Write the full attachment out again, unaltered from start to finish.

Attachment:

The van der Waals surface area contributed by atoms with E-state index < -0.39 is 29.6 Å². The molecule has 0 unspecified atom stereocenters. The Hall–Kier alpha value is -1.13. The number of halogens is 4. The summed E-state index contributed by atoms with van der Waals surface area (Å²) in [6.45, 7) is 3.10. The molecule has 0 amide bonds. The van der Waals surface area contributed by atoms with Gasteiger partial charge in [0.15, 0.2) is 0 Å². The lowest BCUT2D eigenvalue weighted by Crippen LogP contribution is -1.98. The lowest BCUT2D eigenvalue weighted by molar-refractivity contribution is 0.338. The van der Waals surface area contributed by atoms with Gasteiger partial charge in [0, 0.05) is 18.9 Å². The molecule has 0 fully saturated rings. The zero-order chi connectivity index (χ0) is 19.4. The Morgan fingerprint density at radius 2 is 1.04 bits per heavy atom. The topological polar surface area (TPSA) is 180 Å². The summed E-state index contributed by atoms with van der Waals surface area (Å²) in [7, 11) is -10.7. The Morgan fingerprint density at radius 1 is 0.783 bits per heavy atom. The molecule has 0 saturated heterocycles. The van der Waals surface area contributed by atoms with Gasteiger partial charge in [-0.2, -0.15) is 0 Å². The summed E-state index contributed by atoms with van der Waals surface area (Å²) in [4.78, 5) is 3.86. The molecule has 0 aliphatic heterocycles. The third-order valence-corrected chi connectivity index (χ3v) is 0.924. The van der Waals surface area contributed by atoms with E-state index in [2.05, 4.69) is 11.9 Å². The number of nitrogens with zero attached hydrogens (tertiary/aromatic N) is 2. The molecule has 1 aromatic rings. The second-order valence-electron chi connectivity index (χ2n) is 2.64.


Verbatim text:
The van der Waals surface area contributed by atoms with E-state index < -0.39 is 29.6 Å². The molecule has 0 unspecified atom stereocenters. The Hall–Kier alpha value is -1.13. The number of halogens is 4. The summed E-state index contributed by atoms with van der Waals surface area (Å²) in [6.45, 7) is 3.10. The molecule has 0 amide bonds. The van der Waals surface area contributed by atoms with Gasteiger partial charge in [0.15, 0.2) is 0 Å². The lowest BCUT2D eigenvalue weighted by Crippen LogP contribution is -1.98. The lowest BCUT2D eigenvalue weighted by molar-refractivity contribution is 0.338. The van der Waals surface area contributed by atoms with Gasteiger partial charge in [0, 0.05) is 18.9 Å². The molecule has 0 fully saturated rings. The zero-order chi connectivity index (χ0) is 19.4. The Morgan fingerprint density at radius 2 is 1.04 bits per heavy atom. The topological polar surface area (TPSA) is 180 Å². The summed E-state index contributed by atoms with van der Waals surface area (Å²) in [7, 11) is -10.7. The Morgan fingerprint density at radius 1 is 0.783 bits per heavy atom. The molecule has 0 saturated heterocycles. The van der Waals surface area contributed by atoms with Gasteiger partial charge in [-0.2, -0.15) is 0 Å². The summed E-state index contributed by atoms with van der Waals surface area (Å²) in [4.78, 5) is 3.86. The molecule has 0 aliphatic heterocycles. The third-order valence-corrected chi connectivity index (χ3v) is 0.924. The van der Waals surface area contributed by atoms with E-state index in [2.05, 4.69) is 11.9 Å². The number of nitrogens with zero attached hydrogens (tertiary/aromatic N) is 2. The molecule has 1 aromatic rings. The second-order valence-electron chi connectivity index (χ2n) is 2.64.